City council STL planning regime in spotlight - John McLellan

City Council leader Cammy Day at the City ChambersCity Council leader Cammy Day at the City Chambers
City Council leader Cammy Day at the City Chambers
The Fringe may be over for another year, but there is always Edinburgh’s planning system to provide year-round comedy, if only the issues weren’t so serious.

To the surprise of no-one, last week a little planning application with big implications for the future of tourism in Edinburgh was duly chucked out by a clear majority of planning councillors.

This was a Morningside garden outbuilding which was converted to an Airbnb from a home office two years ago and which needed retrospective planning permission.

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Having operated without complaint, there were no objections but a petition of support from 30 neighbours. With the owners living on site to manage potential problems immediately and no chance of it becoming a standalone home, there should have been no problems.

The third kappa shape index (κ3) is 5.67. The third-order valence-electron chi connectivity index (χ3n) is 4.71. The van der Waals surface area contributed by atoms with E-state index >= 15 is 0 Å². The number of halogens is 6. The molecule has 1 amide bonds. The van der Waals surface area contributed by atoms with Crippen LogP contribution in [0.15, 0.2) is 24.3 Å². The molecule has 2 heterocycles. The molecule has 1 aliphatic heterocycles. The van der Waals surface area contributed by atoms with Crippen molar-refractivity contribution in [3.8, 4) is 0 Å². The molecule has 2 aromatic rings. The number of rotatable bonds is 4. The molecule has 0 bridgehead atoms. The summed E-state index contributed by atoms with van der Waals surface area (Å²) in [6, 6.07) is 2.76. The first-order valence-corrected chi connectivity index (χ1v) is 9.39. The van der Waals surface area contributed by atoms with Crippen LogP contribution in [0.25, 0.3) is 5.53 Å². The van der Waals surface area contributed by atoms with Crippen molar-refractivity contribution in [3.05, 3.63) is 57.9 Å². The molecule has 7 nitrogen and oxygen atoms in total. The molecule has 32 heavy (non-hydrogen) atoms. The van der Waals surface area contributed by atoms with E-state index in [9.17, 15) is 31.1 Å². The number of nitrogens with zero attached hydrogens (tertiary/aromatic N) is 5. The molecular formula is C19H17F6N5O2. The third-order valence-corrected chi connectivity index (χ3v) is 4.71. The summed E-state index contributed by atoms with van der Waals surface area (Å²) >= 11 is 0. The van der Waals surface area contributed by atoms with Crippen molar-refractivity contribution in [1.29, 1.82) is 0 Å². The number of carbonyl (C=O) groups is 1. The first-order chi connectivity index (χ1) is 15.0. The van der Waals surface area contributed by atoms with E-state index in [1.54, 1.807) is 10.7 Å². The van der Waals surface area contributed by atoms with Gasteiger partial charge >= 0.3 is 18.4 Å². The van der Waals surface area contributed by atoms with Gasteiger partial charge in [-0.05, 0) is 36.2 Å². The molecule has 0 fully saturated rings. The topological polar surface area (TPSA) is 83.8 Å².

Officers struggled to produce a credible reason for rejection, apart from an assumption it was a veiled attempt to subdivide the property, but it was rejected.

The council has confirmed it expects the new tough approach to short-term lets to reduce the number by 80 per cent, but if this application is anything to go by it’s hard to see any getting through.

There will be an appeal to the Scottish Government, and the decision is a ready-made case study for a forthcoming judicial review of Edinburgh’s planning regime for retrospective short-term let applications.

Sensing danger, city council leader Cammy Day has called for a pause but he should speak to his planning officers first.

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